Dailymotion

Dailymotion, one of the world's largest independent video entertainment website, is now powered by symfony. Dailymotion is among the top 60 websites worldwide. In December 2008, more than 41,9 million unique users visited the website and they viewed more than 922 million online videos (source: comScore, December 2008). Dailymotion is also the number 2 French site in the world.

Dailymotion

Founded in 2005, the Dailymotion website has always been powered by PHP and managed by a team of in-house developers. Over the years, a custom framework has been developed to power the platform.

But mid-2008, they decided to move away from their home-made framework and migrate to an Open-Source framework.

Dailymotion by the numbers

What to know all the nitty-gritty details of the Dailymotion architecture? Here are some interesting numbers:

  • 50 PHP machines serving about 5000 PHP pages per second
  • 17 DB machines
  • 30 memcache machines for a total of 210 Gb of memory storage
  • 60 Gb/s of bandwidth
  • 1.2 petabytes of storage

And that does not account for the machines that encode the videos, host the search engine, ... All in all, they have more than 430 machines!

Why migrate to an Open-Source framework?

Even if Dailymotion has more than 10 developers dedicated to the website development, they wanted to be more focused on their business, instead of being forced to maintain a framework.

Over time, they started to feel the pain of maintaining their own framework: the maintenance of the framework itself started to take way too much time: adding new features, documenting them, training new developers, keep everything coherent, etc...

By choosing an Open-Source framework with a large community, they free themselves from everything other than their business.

Olivier Poitrey, one of the co-founder and CTO of Dailymotion, sums up the main advantages of moving to a framework:

  • Don’t reinvent the wheel
  • Maintain less code
  • Better compliance to coding conventions
  • Implement new processes like unit/functional testing easily

Why symfony?

Thanks to the creativity of their marketing department, the Dailymotion developers add new features on a nearly everyday basis. So, rewriting the website from scratch was out of question. They just could not have afforded to stop all new developments, waiting for the new code base to be finished.

They needed a way to migrate step by step from the old code base to the new one, and keep adding new features at the same time. And symfony was the ideal candidate. Why?

First, because the symfony framework is one of the most well-known PHP frameworks, and one used by many high-traffic websites.

Then, the framework is well decoupled, meaning that each component can be used by itself, without the whole framework.

Eventually, the other big selling point of symfony was its flexibility. It is very easy to override the default behaviors or add new ones if needed. And that's exactly what they needed.

The migration process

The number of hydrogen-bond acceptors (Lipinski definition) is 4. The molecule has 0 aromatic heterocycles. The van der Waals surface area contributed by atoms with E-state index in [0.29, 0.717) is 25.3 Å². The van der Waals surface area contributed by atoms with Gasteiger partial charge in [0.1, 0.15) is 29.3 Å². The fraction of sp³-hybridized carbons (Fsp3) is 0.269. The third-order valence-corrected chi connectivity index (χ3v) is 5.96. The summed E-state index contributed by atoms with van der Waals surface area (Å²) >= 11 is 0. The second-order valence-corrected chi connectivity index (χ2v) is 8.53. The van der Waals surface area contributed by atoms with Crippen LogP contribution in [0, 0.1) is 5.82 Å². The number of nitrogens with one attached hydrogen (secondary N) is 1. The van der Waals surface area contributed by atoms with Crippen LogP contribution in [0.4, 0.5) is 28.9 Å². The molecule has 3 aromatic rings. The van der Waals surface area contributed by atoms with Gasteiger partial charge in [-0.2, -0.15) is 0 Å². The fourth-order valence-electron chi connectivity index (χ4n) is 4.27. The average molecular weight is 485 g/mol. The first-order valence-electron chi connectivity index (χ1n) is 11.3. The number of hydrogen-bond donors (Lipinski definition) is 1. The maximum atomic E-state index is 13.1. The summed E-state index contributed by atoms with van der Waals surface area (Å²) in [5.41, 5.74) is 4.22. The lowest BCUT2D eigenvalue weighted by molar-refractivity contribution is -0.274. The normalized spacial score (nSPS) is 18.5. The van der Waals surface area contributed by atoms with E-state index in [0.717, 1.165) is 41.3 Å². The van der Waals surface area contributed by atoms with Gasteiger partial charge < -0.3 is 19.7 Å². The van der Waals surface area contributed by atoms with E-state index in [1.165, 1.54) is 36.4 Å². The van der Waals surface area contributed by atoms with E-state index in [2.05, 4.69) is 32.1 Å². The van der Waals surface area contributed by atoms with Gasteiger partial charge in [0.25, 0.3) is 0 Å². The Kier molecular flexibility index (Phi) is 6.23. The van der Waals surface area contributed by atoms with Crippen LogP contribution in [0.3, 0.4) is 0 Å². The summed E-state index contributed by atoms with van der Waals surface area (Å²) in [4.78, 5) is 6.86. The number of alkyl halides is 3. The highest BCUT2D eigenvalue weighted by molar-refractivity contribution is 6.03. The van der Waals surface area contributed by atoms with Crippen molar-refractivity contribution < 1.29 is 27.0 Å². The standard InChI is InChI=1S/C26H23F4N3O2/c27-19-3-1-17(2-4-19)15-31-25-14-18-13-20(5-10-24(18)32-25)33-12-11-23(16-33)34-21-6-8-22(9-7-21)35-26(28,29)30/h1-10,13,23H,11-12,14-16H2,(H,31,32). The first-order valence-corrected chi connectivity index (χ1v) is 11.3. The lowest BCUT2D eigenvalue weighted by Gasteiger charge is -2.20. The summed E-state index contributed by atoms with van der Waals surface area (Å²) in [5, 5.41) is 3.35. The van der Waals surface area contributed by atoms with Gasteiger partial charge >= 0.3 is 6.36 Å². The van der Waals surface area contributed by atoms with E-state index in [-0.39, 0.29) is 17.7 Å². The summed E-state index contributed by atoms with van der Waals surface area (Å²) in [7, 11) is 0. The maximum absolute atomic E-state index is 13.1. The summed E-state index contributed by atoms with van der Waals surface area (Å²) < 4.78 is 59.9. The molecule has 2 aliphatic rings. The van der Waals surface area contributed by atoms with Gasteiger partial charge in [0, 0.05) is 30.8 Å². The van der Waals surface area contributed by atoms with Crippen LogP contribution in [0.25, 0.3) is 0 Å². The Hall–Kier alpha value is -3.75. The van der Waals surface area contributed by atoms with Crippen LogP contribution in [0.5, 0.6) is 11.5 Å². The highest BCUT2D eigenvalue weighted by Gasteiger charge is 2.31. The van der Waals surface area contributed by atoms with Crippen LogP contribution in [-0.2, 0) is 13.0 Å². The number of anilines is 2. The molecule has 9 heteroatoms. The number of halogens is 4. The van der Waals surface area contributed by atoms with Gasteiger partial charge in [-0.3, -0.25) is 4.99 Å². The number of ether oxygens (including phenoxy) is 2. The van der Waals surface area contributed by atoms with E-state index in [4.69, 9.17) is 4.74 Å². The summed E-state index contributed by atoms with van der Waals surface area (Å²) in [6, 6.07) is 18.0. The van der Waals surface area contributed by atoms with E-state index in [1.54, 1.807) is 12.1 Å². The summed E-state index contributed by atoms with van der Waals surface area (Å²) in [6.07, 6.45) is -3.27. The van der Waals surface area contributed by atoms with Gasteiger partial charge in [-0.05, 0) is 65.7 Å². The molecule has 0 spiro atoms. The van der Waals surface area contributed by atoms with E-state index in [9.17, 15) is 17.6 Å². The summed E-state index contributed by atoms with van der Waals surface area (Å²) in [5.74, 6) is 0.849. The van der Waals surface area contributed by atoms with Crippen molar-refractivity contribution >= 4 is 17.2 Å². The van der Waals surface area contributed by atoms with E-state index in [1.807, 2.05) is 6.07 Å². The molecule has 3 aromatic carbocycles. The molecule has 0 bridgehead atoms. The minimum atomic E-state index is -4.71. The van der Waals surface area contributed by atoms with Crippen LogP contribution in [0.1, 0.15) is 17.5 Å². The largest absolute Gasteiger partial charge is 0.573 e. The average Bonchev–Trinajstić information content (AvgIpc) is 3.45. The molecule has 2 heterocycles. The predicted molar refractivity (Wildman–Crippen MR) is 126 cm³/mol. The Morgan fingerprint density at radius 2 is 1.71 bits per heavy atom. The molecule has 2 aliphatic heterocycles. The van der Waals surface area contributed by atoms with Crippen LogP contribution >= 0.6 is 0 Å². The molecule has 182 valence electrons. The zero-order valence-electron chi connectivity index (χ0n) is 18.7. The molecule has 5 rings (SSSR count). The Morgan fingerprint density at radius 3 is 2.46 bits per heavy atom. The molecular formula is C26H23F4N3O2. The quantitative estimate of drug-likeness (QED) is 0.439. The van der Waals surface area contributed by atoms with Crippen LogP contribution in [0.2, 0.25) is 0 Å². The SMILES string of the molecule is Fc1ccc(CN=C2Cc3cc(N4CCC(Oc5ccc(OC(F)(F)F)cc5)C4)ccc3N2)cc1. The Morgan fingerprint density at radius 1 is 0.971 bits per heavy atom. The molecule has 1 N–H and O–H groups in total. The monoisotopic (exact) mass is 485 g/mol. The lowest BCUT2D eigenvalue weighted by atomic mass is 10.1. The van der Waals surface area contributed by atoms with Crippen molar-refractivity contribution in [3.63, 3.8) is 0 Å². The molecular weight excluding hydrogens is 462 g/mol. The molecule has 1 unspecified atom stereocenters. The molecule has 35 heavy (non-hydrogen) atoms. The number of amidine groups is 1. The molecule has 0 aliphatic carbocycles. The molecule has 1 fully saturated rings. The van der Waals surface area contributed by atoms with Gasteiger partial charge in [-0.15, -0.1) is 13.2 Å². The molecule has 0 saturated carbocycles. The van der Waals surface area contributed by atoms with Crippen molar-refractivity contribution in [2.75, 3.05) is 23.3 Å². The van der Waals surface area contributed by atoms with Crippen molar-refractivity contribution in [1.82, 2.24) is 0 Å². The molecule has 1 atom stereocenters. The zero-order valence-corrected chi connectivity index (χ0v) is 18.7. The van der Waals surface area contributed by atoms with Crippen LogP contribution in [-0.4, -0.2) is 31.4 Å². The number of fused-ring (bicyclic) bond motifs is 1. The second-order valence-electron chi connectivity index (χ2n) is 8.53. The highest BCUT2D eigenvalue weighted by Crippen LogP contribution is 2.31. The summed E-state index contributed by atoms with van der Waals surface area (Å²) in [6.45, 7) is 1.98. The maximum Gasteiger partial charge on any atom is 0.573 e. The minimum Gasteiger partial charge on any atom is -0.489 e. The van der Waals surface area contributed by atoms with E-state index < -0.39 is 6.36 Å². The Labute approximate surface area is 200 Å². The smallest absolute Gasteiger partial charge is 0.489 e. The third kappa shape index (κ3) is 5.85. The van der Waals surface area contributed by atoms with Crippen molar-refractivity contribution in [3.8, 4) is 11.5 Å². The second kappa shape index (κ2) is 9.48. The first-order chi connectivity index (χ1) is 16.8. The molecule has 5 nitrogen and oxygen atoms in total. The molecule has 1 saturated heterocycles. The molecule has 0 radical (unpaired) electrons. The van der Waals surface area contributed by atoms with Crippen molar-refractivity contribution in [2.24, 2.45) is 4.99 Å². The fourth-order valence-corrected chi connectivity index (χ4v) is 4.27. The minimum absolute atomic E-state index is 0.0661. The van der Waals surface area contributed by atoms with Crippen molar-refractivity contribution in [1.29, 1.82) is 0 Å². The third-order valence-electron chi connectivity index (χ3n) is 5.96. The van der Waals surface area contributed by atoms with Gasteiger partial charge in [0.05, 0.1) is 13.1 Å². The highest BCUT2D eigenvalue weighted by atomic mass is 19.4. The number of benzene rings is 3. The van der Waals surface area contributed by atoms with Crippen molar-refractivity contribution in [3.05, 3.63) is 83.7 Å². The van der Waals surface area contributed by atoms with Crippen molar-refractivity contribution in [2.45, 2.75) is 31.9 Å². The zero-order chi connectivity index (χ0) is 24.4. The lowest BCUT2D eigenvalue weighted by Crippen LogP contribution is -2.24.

The main challenge of the migration process was to avoid breaking too many things by introducing small doses of symfony.

The first change was to make symfony handle the request, dispatch it to the old code, get back the response content, and send back the response to the browser. Wrapping the existing code was made possible by using the symfony 2.0 sfRequestHandler class. We decided to use symfony 2.0 for its raw speed, even if it is not public yet.

By the way, that is the classic process of the symfony framework evolution. Sensio Labs uses symfony for its customers and a lot of new features are added based on their needs and feedback. For the Dailymotion migration, Sensio Labs helped Dailymotion define the migration strategy and the target architecture.

The next step was the migration of the mod_rewrite rules to the symfony routing. Thanks to the great flexibility of the Symfony routing, Dailymotion has been able to extend the default behavior to fit its unique needs: object parameters, labeled variables, segment grouping, arbitrary ordered optional segments, centralized formats, ...

Along the way, the Dailymotion team contributed back code to the symfony community. Some code has already been committed and is already available as part of the symfony 1.2 release. Some other enhancements are proposed as tickets.

One of the other big changes was the introduction of massive unit and functional tests. To migrate with confidence, more than 5000 unit and functional tests have been written, using lime and the symfony test browser.

During phase 1, the following components of symfony has been used:

Components used during phase 1

What's next?

Even if the Dailymotion website has only been powered by symfony for less than a week, the next migration steps are already planned:

  • Introduction of symfony controllers
  • Usage of symfony's facilities like sfI18n, sfUser, sfCookieSessionStorage, ...
  • Usage of symfony's 2.0 service container
  • Usage of symfony's model system (Doctrine)

Are you still using YouTube for your videos? I think it's time we all switch to Dailymotion ;)